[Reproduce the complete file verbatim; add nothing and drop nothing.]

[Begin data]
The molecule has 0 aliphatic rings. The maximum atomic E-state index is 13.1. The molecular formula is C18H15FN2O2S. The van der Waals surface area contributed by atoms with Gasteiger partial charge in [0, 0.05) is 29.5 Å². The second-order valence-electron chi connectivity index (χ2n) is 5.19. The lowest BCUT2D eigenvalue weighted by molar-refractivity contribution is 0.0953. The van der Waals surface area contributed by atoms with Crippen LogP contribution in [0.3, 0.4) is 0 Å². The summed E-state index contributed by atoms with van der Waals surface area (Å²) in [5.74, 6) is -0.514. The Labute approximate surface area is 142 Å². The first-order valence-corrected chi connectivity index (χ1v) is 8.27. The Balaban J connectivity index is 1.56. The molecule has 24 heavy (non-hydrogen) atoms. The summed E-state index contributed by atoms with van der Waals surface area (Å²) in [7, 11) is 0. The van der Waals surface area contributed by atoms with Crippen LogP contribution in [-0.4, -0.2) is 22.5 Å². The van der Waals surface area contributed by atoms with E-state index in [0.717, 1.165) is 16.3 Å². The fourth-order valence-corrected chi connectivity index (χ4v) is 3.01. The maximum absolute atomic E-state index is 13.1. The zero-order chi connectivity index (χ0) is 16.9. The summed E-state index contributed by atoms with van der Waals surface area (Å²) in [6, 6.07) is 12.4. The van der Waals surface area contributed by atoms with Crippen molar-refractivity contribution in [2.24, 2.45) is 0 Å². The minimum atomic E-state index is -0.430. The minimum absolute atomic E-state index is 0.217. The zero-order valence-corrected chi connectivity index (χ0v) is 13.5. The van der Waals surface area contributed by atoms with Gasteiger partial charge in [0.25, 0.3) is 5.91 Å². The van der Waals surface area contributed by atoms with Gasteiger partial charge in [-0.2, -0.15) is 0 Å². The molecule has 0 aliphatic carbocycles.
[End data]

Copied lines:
The molecule has 0 aliphatic rings. The maximum atomic E-state index is 13.1. The molecular formula is C18H15FN2O2S. The van der Waals surface area contributed by atoms with Gasteiger partial charge in [0, 0.05) is 29.5 Å². The second-order valence-electron chi connectivity index (χ2n) is 5.19. The lowest BCUT2D eigenvalue weighted by molar-refractivity contribution is 0.0953. The van der Waals surface area contributed by atoms with Crippen LogP contribution in [0.3, 0.4) is 0 Å². The summed E-state index contributed by atoms with van der Waals surface area (Å²) in [5.74, 6) is -0.514. The Labute approximate surface area is 142 Å². The first-order valence-corrected chi connectivity index (χ1v) is 8.27. The Balaban J connectivity index is 1.56. The molecule has 24 heavy (non-hydrogen) atoms. The summed E-state index contributed by atoms with van der Waals surface area (Å²) in [7, 11) is 0. The van der Waals surface area contributed by atoms with Crippen LogP contribution in [-0.4, -0.2) is 22.5 Å². The van der Waals surface area contributed by atoms with E-state index in [0.717, 1.165) is 16.3 Å². The fourth-order valence-corrected chi connectivity index (χ4v) is 3.01. The maximum absolute atomic E-state index is 13.1. The zero-order chi connectivity index (χ0) is 16.9. The summed E-state index contributed by atoms with van der Waals surface area (Å²) in [6, 6.07) is 12.4. The van der Waals surface area contributed by atoms with Crippen molar-refractivity contribution in [2.24, 2.45) is 0 Å². The minimum atomic E-state index is -0.430. The minimum absolute atomic E-state index is 0.217. The zero-order valence-corrected chi connectivity index (χ0v) is 13.5. The van der Waals surface area contributed by atoms with Gasteiger partial charge in [0.25, 0.3) is 5.91 Å². The van der Waals surface area contributed by atoms with Gasteiger partial charge in [-0.2, -0.15) is 0 Å². The molecule has 0 aliphatic carbocycles.